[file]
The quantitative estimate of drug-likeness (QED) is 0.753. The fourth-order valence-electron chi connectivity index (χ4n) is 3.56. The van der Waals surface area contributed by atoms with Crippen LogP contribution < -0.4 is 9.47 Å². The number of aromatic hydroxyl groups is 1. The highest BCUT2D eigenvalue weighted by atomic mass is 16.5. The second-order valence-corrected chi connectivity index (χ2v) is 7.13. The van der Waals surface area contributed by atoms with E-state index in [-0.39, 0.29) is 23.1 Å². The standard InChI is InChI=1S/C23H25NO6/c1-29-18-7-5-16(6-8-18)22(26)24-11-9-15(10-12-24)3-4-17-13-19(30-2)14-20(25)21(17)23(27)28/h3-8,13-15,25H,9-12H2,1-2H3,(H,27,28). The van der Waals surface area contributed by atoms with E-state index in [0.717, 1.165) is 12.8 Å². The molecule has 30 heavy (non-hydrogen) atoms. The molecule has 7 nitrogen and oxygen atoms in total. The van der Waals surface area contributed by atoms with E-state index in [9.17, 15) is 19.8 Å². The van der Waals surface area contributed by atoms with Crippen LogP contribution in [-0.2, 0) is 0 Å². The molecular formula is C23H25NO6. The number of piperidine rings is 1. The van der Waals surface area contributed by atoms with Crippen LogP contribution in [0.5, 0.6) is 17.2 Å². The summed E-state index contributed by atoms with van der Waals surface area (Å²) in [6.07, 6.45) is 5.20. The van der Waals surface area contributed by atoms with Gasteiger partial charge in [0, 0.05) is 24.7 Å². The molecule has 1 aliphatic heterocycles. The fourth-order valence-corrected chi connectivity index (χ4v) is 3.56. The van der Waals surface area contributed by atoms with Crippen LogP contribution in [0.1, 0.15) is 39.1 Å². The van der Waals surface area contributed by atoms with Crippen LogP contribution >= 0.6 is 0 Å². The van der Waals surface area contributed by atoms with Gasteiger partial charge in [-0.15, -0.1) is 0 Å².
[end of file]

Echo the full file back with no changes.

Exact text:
The quantitative estimate of drug-likeness (QED) is 0.753. The fourth-order valence-electron chi connectivity index (χ4n) is 3.56. The van der Waals surface area contributed by atoms with Crippen LogP contribution < -0.4 is 9.47 Å². The number of aromatic hydroxyl groups is 1. The highest BCUT2D eigenvalue weighted by atomic mass is 16.5. The second-order valence-corrected chi connectivity index (χ2v) is 7.13. The van der Waals surface area contributed by atoms with E-state index in [-0.39, 0.29) is 23.1 Å². The standard InChI is InChI=1S/C23H25NO6/c1-29-18-7-5-16(6-8-18)22(26)24-11-9-15(10-12-24)3-4-17-13-19(30-2)14-20(25)21(17)23(27)28/h3-8,13-15,25H,9-12H2,1-2H3,(H,27,28). The van der Waals surface area contributed by atoms with E-state index in [0.717, 1.165) is 12.8 Å². The molecule has 30 heavy (non-hydrogen) atoms. The molecule has 7 nitrogen and oxygen atoms in total. The van der Waals surface area contributed by atoms with E-state index in [9.17, 15) is 19.8 Å². The van der Waals surface area contributed by atoms with Crippen LogP contribution in [-0.2, 0) is 0 Å². The molecular formula is C23H25NO6. The number of piperidine rings is 1. The van der Waals surface area contributed by atoms with Crippen LogP contribution in [0.5, 0.6) is 17.2 Å². The summed E-state index contributed by atoms with van der Waals surface area (Å²) in [6.07, 6.45) is 5.20. The van der Waals surface area contributed by atoms with Gasteiger partial charge in [0, 0.05) is 24.7 Å². The molecule has 1 aliphatic heterocycles. The fourth-order valence-corrected chi connectivity index (χ4v) is 3.56. The van der Waals surface area contributed by atoms with Crippen LogP contribution in [0.1, 0.15) is 39.1 Å². The van der Waals surface area contributed by atoms with Crippen LogP contribution >= 0.6 is 0 Å². The van der Waals surface area contributed by atoms with Gasteiger partial charge in [-0.15, -0.1) is 0 Å².